I never spent much time toiling in the “sysadmin job” mines, though my first job was user support and admin. Later, I joined Google SRE and worked with both world-class and mediocre tools. As a junior SRE, you are mostly a user of these tools, though it is easy to pat yourself on the back and think of yourself as better than the run-of-the-mill admin because all this automation is available to you.
The thing is, the good tools did not get so good over night. Instead, they are the product of literally years of operational experience. I can assure you that the first generation of Google administration tools and helpers were just as shitty as anything a “regular” admin would write. Indeed, the notion of an SRE (Site Reliability Engineer) took years (and executive vision) to appear.
The Traditional Tooling Ladder
Let’s say you are indeed a systems administrator in a smallish shop. NB: I am assuming a willingness to write some code, which not all admins might have.
The SRE spirit – to automate yourself out of a job – can be a win-win (for you, who can do more interesting things) and for the company (who gains in efficiency). The tooling ladder typically goes like this:
- Shitty scripts, held together with duct tape, to automate the low-hanging fruit,
- Tooling improves over time and gets fancier
Step #1 is crucial already. You have to start somewhere. Step #2 has you add e.g. monitoring, a web interface, or unify your tooling into a larger whole. This process typically stops as soon as an equilibrium between the complexity of your use case and the effort to develop the tooling has been reached.
These days, increasingly, instead of going from #1 to #2, there is this:
- Adapt a large, complex tool that has been open-sourced by a large company. Start by using a few percent of the features and increase over time.
Is this good or bad? On one hand, this allows you to fast-forward and skip acquiring all this experience, instead relying on the wisdom of others who have done this. In a way, this ultimately is what civilization is. No one builds their computer from scratch, starting with a bucket of sand, right?
On the other hand, learning the tool itself (instead of writing it) is now the rate-determining step. Some folks deploy powerful tools without understanding them and inadvertently cause security nightmares (such world-readable or even world-writable storage) because they don’t know what they are doing.
This is even more true when these tools come in the form of managed cloud services. By virtue of being on the internet, misconfigurations are a lot more problematic (and sometimes expensive!) than in a relatively isolated on-premise network. Cloud orchestration tools add a whole more blast radius on top.
Of course, the prime example for a complex tool described above is Kubernetes.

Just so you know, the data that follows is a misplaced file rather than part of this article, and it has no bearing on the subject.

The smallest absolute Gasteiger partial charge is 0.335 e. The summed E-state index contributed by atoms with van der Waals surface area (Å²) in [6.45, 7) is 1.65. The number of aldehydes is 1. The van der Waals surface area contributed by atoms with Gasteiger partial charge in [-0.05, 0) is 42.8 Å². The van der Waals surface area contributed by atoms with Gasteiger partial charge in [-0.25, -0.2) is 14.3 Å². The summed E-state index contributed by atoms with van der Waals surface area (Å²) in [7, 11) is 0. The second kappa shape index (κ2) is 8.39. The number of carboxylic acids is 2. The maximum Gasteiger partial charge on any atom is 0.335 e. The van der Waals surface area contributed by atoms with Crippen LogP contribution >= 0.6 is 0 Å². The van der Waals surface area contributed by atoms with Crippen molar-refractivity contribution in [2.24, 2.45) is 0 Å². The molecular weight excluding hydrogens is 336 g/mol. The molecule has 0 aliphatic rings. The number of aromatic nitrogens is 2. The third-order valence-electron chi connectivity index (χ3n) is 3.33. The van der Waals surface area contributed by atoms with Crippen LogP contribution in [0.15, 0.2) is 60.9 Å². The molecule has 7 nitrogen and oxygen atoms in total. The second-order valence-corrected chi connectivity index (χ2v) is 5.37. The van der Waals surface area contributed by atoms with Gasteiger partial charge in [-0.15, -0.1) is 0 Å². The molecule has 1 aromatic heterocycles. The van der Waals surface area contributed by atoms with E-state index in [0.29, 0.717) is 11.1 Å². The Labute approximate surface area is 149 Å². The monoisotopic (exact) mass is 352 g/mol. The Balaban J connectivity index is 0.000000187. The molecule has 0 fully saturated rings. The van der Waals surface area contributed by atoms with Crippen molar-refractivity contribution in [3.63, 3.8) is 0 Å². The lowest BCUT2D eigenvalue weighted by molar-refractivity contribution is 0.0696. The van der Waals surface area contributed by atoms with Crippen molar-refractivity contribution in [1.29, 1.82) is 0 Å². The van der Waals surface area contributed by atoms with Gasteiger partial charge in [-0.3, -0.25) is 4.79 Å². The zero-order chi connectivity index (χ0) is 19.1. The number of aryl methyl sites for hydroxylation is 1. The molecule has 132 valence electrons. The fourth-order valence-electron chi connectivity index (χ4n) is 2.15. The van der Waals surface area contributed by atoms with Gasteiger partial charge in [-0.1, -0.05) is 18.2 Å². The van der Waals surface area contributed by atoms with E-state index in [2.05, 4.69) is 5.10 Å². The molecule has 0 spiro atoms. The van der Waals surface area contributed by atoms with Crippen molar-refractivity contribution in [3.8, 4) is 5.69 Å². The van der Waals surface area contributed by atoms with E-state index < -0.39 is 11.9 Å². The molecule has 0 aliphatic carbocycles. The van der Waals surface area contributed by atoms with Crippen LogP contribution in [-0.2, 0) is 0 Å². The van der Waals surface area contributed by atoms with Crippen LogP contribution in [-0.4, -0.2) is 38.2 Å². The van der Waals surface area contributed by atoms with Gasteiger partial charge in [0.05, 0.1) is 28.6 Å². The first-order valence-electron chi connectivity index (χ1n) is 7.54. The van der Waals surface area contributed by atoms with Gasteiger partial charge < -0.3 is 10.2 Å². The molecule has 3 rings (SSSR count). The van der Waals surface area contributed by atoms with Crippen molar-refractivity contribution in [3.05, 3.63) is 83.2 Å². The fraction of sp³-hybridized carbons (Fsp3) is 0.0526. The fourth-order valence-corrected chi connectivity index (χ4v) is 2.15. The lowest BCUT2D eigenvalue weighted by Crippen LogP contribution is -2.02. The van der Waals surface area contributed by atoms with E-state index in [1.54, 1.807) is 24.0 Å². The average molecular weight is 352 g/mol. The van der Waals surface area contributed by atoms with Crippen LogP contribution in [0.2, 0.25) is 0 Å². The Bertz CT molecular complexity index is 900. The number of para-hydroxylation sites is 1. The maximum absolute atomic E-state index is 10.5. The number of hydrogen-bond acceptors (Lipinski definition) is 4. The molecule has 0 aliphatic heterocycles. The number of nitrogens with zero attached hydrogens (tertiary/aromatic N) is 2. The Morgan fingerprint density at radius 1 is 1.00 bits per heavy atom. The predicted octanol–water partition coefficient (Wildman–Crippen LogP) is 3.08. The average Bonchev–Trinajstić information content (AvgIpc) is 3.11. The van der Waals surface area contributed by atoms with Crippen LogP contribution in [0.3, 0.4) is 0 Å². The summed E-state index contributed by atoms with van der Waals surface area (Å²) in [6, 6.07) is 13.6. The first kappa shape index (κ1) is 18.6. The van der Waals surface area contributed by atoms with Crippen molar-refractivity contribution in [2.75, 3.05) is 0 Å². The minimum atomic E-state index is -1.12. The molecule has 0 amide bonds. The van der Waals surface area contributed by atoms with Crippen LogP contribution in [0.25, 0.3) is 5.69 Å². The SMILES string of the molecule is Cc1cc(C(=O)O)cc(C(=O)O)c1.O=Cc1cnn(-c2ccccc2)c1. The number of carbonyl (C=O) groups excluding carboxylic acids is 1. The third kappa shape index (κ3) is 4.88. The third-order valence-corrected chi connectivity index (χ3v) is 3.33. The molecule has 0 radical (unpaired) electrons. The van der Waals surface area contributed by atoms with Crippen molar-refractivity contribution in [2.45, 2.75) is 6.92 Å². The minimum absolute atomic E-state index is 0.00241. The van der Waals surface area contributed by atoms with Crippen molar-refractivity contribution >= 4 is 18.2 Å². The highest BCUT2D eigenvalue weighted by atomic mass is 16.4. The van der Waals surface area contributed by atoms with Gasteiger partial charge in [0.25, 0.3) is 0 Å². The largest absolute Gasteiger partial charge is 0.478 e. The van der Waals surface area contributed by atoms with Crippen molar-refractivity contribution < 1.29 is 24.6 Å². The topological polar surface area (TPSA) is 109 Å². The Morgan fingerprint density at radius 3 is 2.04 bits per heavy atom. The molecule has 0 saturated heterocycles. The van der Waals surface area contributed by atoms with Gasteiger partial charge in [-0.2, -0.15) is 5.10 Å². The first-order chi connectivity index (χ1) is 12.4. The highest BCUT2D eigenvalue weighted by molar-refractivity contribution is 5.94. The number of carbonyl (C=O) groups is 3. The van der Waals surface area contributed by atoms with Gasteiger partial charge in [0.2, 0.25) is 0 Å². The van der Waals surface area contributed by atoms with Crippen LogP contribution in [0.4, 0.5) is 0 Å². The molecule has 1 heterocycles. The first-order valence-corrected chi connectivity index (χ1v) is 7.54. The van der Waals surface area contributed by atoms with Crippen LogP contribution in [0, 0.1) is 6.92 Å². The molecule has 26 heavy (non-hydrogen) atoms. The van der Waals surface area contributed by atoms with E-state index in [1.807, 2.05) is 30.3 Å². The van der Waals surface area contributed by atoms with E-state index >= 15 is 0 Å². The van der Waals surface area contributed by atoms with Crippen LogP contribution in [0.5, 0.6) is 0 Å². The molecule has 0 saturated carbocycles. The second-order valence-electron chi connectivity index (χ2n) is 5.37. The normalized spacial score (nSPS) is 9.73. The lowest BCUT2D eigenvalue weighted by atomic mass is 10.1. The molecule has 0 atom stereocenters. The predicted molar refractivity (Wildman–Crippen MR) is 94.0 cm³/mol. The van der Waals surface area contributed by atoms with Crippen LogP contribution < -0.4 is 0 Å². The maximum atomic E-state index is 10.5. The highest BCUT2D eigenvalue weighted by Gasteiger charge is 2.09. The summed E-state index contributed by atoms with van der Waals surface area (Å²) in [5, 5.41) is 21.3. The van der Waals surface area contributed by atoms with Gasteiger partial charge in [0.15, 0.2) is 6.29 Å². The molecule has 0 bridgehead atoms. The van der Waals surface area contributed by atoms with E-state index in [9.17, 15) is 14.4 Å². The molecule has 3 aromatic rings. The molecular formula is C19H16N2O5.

Don’t get me wrong, I am a huge fan of cluster orchestration tools – Borg within Google has been an absolute game-changer. Managing clusters of 50,000 nodes and thousands of production roles and services has enabled development to thrive beyond anyone’s wildest dreams.
However, if the size of your deployment is three on-prem VMs running one or two instances of two services, then perhaps you do not need all the complexity of Kubernetes in the first place. Maybe a classic arrangement of two larger servers with failover would be sufficient, and you could spent more time on the actual, you know, workload?
The complexity of the Kubernetes ecosystem has spawned a whole ecosystem of its own of Kubernetes-explainers, coaches, conferences and so on. It seems to me, as an outsider, that the dynamics of such a system lead to ever more complexity over time to sustain all of this.
For instance, there is a trend of adding ever more sidecar processes along your main service, into the same pod. At Google, we have largely eliminated sidecar jobs in the same container because they are just so damn inconvenient.. I can even remember a rewrite of an internal system where eliminating the sidecar was a major design goal.
In the end, there is a choice to be made between complex, “web-scale” deployments and perhaps a more limited, more conventional one. Again, the trade-offs depend on the scale and complexity of your services. But YAGNI (You Ain’t Gonna Need It) is a powerful principle.
Let me offer this small tale as an example: When the founder of Pinboard bought back the service from the company that was running it, it was losing a lot of money, since revenue did not match operation costs. The service was running in the Cloud, as a collection of microservices. He ended up reducing the cost of running it by more than 90% by essentially moving it onto a single machine in a colo.
If your use case is small enough, maybe that’s all you need?
(Note: I am saying this as someone whose tiny serverless app on GCP now ends up costing more each month than a small dedicated server would – sigh.)